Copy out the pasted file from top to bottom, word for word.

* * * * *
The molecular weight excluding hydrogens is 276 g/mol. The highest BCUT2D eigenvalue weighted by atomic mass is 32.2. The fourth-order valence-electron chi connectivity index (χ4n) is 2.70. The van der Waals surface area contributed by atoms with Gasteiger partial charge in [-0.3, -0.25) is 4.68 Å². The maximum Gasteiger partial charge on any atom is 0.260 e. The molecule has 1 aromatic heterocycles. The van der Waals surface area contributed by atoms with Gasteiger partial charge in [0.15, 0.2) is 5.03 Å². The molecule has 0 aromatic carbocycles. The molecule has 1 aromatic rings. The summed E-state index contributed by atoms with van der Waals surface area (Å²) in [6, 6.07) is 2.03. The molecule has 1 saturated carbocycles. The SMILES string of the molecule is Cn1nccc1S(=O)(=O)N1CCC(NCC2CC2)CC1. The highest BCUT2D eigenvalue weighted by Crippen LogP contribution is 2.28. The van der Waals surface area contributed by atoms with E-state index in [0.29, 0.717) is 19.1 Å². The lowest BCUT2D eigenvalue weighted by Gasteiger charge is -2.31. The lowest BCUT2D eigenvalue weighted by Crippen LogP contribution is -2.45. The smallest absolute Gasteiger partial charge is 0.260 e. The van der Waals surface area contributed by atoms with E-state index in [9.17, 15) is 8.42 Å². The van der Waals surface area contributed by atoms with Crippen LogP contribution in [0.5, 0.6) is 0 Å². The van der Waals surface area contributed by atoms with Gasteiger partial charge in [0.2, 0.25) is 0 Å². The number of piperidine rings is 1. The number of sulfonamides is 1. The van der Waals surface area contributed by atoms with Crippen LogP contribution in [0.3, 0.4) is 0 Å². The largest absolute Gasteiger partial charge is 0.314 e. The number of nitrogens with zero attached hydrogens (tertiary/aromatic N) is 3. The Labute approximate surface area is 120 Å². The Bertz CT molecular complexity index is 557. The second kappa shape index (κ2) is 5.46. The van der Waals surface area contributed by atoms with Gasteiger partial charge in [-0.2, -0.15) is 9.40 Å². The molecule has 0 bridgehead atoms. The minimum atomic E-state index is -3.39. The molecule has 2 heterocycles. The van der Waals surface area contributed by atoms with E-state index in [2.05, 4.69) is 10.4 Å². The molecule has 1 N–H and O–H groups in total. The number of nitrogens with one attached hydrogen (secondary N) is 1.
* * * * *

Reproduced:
The molecular weight excluding hydrogens is 276 g/mol. The highest BCUT2D eigenvalue weighted by atomic mass is 32.2. The fourth-order valence-electron chi connectivity index (χ4n) is 2.70. The van der Waals surface area contributed by atoms with Gasteiger partial charge in [-0.3, -0.25) is 4.68 Å². The maximum Gasteiger partial charge on any atom is 0.260 e. The molecule has 1 aromatic heterocycles. The van der Waals surface area contributed by atoms with Gasteiger partial charge in [0.15, 0.2) is 5.03 Å². The molecule has 0 aromatic carbocycles. The molecule has 1 aromatic rings. The summed E-state index contributed by atoms with van der Waals surface area (Å²) in [6, 6.07) is 2.03. The molecule has 1 saturated carbocycles. The SMILES string of the molecule is Cn1nccc1S(=O)(=O)N1CCC(NCC2CC2)CC1. The highest BCUT2D eigenvalue weighted by Crippen LogP contribution is 2.28. The van der Waals surface area contributed by atoms with E-state index in [0.29, 0.717) is 19.1 Å². The lowest BCUT2D eigenvalue weighted by Gasteiger charge is -2.31. The lowest BCUT2D eigenvalue weighted by Crippen LogP contribution is -2.45. The smallest absolute Gasteiger partial charge is 0.260 e. The van der Waals surface area contributed by atoms with E-state index in [9.17, 15) is 8.42 Å². The van der Waals surface area contributed by atoms with Crippen LogP contribution in [0.5, 0.6) is 0 Å². The van der Waals surface area contributed by atoms with Gasteiger partial charge in [0.2, 0.25) is 0 Å². The number of piperidine rings is 1. The number of sulfonamides is 1. The van der Waals surface area contributed by atoms with Crippen LogP contribution in [0.3, 0.4) is 0 Å². The largest absolute Gasteiger partial charge is 0.314 e. The number of nitrogens with zero attached hydrogens (tertiary/aromatic N) is 3. The Labute approximate surface area is 120 Å². The Bertz CT molecular complexity index is 557. The second kappa shape index (κ2) is 5.46. The van der Waals surface area contributed by atoms with Gasteiger partial charge in [-0.2, -0.15) is 9.40 Å². The molecule has 0 bridgehead atoms. The minimum atomic E-state index is -3.39. The molecule has 2 heterocycles. The van der Waals surface area contributed by atoms with E-state index in [2.05, 4.69) is 10.4 Å². The molecule has 1 N–H and O–H groups in total. The number of nitrogens with one attached hydrogen (secondary N) is 1.